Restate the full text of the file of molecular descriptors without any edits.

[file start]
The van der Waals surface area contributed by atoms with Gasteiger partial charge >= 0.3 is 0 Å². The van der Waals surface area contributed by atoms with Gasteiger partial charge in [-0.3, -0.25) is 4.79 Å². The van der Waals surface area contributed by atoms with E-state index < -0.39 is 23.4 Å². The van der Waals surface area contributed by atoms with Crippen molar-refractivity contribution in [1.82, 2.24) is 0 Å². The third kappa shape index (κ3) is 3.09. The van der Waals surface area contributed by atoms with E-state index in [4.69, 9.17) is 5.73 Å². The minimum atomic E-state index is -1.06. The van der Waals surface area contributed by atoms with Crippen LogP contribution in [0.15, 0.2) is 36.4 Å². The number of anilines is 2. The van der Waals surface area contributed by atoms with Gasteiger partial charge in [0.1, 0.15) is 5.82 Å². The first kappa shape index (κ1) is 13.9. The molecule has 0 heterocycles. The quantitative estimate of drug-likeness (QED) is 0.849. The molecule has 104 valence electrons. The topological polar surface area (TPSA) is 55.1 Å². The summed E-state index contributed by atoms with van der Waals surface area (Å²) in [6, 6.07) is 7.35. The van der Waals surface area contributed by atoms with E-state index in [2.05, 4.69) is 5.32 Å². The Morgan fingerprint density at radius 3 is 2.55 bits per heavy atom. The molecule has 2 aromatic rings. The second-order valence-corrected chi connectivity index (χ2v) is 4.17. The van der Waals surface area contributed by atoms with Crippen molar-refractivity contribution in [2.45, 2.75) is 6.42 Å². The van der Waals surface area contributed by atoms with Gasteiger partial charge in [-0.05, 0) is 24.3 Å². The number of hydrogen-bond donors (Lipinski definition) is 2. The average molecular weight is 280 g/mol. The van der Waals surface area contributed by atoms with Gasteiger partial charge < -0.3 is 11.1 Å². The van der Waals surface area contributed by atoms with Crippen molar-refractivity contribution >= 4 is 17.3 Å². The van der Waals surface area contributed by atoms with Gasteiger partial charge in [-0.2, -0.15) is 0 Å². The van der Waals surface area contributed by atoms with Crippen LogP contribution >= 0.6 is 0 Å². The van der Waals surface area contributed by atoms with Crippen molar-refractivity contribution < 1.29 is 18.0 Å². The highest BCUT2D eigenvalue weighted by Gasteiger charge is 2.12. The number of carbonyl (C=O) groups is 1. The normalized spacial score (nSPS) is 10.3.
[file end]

The van der Waals surface area contributed by atoms with Gasteiger partial charge >= 0.3 is 0 Å². The van der Waals surface area contributed by atoms with Gasteiger partial charge in [-0.3, -0.25) is 4.79 Å². The van der Waals surface area contributed by atoms with E-state index < -0.39 is 23.4 Å². The van der Waals surface area contributed by atoms with Crippen molar-refractivity contribution in [1.82, 2.24) is 0 Å². The third kappa shape index (κ3) is 3.09. The van der Waals surface area contributed by atoms with E-state index in [4.69, 9.17) is 5.73 Å². The minimum atomic E-state index is -1.06. The van der Waals surface area contributed by atoms with Crippen LogP contribution in [0.15, 0.2) is 36.4 Å². The number of anilines is 2. The van der Waals surface area contributed by atoms with Gasteiger partial charge in [0.1, 0.15) is 5.82 Å². The first kappa shape index (κ1) is 13.9. The molecule has 0 heterocycles. The quantitative estimate of drug-likeness (QED) is 0.849. The molecule has 104 valence electrons. The topological polar surface area (TPSA) is 55.1 Å². The summed E-state index contributed by atoms with van der Waals surface area (Å²) in [6, 6.07) is 7.35. The van der Waals surface area contributed by atoms with E-state index in [2.05, 4.69) is 5.32 Å². The Morgan fingerprint density at radius 3 is 2.55 bits per heavy atom. The molecule has 2 aromatic rings. The second-order valence-corrected chi connectivity index (χ2v) is 4.17. The van der Waals surface area contributed by atoms with Crippen molar-refractivity contribution in [2.45, 2.75) is 6.42 Å². The van der Waals surface area contributed by atoms with Gasteiger partial charge in [-0.05, 0) is 24.3 Å². The number of hydrogen-bond donors (Lipinski definition) is 2. The average molecular weight is 280 g/mol. The van der Waals surface area contributed by atoms with Gasteiger partial charge < -0.3 is 11.1 Å². The van der Waals surface area contributed by atoms with Crippen molar-refractivity contribution >= 4 is 17.3 Å². The van der Waals surface area contributed by atoms with Gasteiger partial charge in [-0.2, -0.15) is 0 Å². The van der Waals surface area contributed by atoms with Crippen LogP contribution >= 0.6 is 0 Å². The van der Waals surface area contributed by atoms with Crippen molar-refractivity contribution < 1.29 is 18.0 Å². The highest BCUT2D eigenvalue weighted by Gasteiger charge is 2.12. The number of carbonyl (C=O) groups is 1. The normalized spacial score (nSPS) is 10.3.